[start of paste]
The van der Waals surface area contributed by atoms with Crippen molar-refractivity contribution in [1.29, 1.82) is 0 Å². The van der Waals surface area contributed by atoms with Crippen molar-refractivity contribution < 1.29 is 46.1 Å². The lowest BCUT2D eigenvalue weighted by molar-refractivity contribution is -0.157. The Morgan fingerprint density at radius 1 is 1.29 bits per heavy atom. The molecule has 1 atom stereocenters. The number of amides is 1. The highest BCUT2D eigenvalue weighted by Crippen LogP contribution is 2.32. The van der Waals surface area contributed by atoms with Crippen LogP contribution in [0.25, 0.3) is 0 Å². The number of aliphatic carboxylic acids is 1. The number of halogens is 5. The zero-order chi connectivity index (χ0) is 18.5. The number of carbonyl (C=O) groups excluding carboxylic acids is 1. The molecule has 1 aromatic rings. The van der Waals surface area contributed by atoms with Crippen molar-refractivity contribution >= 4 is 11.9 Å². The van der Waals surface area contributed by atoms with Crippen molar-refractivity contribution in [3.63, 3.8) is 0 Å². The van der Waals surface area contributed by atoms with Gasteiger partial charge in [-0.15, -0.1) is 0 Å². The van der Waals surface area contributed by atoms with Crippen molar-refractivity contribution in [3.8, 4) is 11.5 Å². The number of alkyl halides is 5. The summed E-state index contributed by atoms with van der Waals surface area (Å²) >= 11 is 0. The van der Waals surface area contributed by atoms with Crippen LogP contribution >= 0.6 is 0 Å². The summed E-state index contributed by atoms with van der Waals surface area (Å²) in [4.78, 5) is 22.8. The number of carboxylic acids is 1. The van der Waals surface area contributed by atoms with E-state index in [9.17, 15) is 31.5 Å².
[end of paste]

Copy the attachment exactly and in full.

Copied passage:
The van der Waals surface area contributed by atoms with Crippen molar-refractivity contribution in [1.29, 1.82) is 0 Å². The van der Waals surface area contributed by atoms with Crippen molar-refractivity contribution < 1.29 is 46.1 Å². The lowest BCUT2D eigenvalue weighted by molar-refractivity contribution is -0.157. The Morgan fingerprint density at radius 1 is 1.29 bits per heavy atom. The molecule has 1 atom stereocenters. The number of amides is 1. The highest BCUT2D eigenvalue weighted by Crippen LogP contribution is 2.32. The van der Waals surface area contributed by atoms with Crippen LogP contribution in [0.25, 0.3) is 0 Å². The number of aliphatic carboxylic acids is 1. The number of halogens is 5. The zero-order chi connectivity index (χ0) is 18.5. The number of carbonyl (C=O) groups excluding carboxylic acids is 1. The molecule has 1 aromatic rings. The van der Waals surface area contributed by atoms with Crippen molar-refractivity contribution >= 4 is 11.9 Å². The van der Waals surface area contributed by atoms with Crippen molar-refractivity contribution in [3.63, 3.8) is 0 Å². The van der Waals surface area contributed by atoms with Gasteiger partial charge in [-0.15, -0.1) is 0 Å². The van der Waals surface area contributed by atoms with Crippen molar-refractivity contribution in [3.8, 4) is 11.5 Å². The number of alkyl halides is 5. The summed E-state index contributed by atoms with van der Waals surface area (Å²) >= 11 is 0. The van der Waals surface area contributed by atoms with Crippen LogP contribution >= 0.6 is 0 Å². The summed E-state index contributed by atoms with van der Waals surface area (Å²) in [4.78, 5) is 22.8. The number of carboxylic acids is 1. The van der Waals surface area contributed by atoms with E-state index in [9.17, 15) is 31.5 Å².